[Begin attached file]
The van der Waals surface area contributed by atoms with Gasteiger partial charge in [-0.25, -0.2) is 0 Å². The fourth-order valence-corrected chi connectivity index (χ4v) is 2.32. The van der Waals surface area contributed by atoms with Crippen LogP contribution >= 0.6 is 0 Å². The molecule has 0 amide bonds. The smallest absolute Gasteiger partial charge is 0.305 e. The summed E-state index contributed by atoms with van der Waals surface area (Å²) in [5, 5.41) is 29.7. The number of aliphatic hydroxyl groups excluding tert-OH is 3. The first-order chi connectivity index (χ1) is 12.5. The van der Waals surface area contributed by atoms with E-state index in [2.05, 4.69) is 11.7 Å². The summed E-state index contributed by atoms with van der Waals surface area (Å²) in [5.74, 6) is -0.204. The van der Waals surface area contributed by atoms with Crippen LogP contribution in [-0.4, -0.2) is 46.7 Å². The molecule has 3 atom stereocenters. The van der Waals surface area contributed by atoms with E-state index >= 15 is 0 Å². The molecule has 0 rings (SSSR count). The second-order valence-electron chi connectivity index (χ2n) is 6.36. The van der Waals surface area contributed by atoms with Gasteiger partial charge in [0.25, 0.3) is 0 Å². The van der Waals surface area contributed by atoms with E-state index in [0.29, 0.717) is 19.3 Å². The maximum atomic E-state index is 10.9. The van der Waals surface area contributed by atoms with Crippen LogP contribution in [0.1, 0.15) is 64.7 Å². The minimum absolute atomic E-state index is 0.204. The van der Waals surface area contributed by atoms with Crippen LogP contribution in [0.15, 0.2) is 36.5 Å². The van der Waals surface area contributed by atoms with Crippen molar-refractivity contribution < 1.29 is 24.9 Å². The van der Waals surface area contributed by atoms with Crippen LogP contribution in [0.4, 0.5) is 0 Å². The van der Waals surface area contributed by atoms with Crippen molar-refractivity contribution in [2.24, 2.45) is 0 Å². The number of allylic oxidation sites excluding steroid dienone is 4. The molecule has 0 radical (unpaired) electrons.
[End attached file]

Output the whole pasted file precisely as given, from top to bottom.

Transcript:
The van der Waals surface area contributed by atoms with Gasteiger partial charge in [-0.25, -0.2) is 0 Å². The fourth-order valence-corrected chi connectivity index (χ4v) is 2.32. The van der Waals surface area contributed by atoms with Crippen LogP contribution >= 0.6 is 0 Å². The molecule has 0 amide bonds. The smallest absolute Gasteiger partial charge is 0.305 e. The summed E-state index contributed by atoms with van der Waals surface area (Å²) in [5, 5.41) is 29.7. The number of aliphatic hydroxyl groups excluding tert-OH is 3. The first-order chi connectivity index (χ1) is 12.5. The van der Waals surface area contributed by atoms with E-state index in [2.05, 4.69) is 11.7 Å². The summed E-state index contributed by atoms with van der Waals surface area (Å²) in [5.74, 6) is -0.204. The van der Waals surface area contributed by atoms with Crippen LogP contribution in [-0.4, -0.2) is 46.7 Å². The molecule has 3 atom stereocenters. The van der Waals surface area contributed by atoms with E-state index >= 15 is 0 Å². The molecule has 0 rings (SSSR count). The second-order valence-electron chi connectivity index (χ2n) is 6.36. The van der Waals surface area contributed by atoms with Gasteiger partial charge in [0.25, 0.3) is 0 Å². The van der Waals surface area contributed by atoms with E-state index in [0.29, 0.717) is 19.3 Å². The maximum atomic E-state index is 10.9. The van der Waals surface area contributed by atoms with Crippen LogP contribution in [0.1, 0.15) is 64.7 Å². The minimum absolute atomic E-state index is 0.204. The van der Waals surface area contributed by atoms with Crippen LogP contribution in [0.15, 0.2) is 36.5 Å². The van der Waals surface area contributed by atoms with Crippen molar-refractivity contribution < 1.29 is 24.9 Å². The van der Waals surface area contributed by atoms with Crippen LogP contribution in [0.4, 0.5) is 0 Å². The van der Waals surface area contributed by atoms with Crippen molar-refractivity contribution in [2.24, 2.45) is 0 Å². The number of allylic oxidation sites excluding steroid dienone is 4. The molecule has 0 radical (unpaired) electrons.